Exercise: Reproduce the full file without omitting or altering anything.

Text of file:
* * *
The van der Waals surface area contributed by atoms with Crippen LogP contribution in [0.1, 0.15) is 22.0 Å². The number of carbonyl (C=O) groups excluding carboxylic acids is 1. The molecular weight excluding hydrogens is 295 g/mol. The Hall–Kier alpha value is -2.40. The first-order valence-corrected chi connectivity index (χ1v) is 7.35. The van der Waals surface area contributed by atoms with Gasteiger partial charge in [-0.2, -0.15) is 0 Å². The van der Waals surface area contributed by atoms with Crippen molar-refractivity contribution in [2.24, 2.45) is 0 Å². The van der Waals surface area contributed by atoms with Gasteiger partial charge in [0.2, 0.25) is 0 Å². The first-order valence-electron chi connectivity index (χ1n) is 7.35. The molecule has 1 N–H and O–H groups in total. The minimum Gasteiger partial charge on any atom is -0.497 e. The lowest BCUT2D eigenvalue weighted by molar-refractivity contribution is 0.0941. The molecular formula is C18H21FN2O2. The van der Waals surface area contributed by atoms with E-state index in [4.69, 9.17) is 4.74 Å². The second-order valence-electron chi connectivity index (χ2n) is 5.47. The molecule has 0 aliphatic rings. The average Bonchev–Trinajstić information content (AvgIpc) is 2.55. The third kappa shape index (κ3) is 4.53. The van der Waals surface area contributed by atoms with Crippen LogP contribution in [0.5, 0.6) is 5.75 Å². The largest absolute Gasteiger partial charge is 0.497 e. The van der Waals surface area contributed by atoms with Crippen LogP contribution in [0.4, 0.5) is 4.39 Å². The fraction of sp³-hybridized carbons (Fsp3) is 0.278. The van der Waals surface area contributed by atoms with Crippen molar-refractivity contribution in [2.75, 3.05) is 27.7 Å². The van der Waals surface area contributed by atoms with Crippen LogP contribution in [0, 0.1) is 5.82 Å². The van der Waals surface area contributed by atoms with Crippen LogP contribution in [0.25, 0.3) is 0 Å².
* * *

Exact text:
The van der Waals surface area contributed by atoms with Crippen LogP contribution in [0.1, 0.15) is 22.0 Å². The number of carbonyl (C=O) groups excluding carboxylic acids is 1. The molecular weight excluding hydrogens is 295 g/mol. The Hall–Kier alpha value is -2.40. The first-order valence-corrected chi connectivity index (χ1v) is 7.35. The van der Waals surface area contributed by atoms with Gasteiger partial charge in [-0.2, -0.15) is 0 Å². The van der Waals surface area contributed by atoms with Crippen molar-refractivity contribution in [2.24, 2.45) is 0 Å². The van der Waals surface area contributed by atoms with Gasteiger partial charge in [0.2, 0.25) is 0 Å². The first-order valence-electron chi connectivity index (χ1n) is 7.35. The molecule has 1 N–H and O–H groups in total. The minimum Gasteiger partial charge on any atom is -0.497 e. The lowest BCUT2D eigenvalue weighted by molar-refractivity contribution is 0.0941. The molecular formula is C18H21FN2O2. The van der Waals surface area contributed by atoms with E-state index in [4.69, 9.17) is 4.74 Å². The second-order valence-electron chi connectivity index (χ2n) is 5.47. The molecule has 0 aliphatic rings. The average Bonchev–Trinajstić information content (AvgIpc) is 2.55. The third kappa shape index (κ3) is 4.53. The van der Waals surface area contributed by atoms with Crippen LogP contribution in [0.5, 0.6) is 5.75 Å². The largest absolute Gasteiger partial charge is 0.497 e. The van der Waals surface area contributed by atoms with Crippen LogP contribution in [0.4, 0.5) is 4.39 Å². The fraction of sp³-hybridized carbons (Fsp3) is 0.278. The van der Waals surface area contributed by atoms with Crippen molar-refractivity contribution in [2.75, 3.05) is 27.7 Å². The van der Waals surface area contributed by atoms with Crippen LogP contribution in [0, 0.1) is 5.82 Å². The van der Waals surface area contributed by atoms with Crippen LogP contribution in [0.25, 0.3) is 0 Å².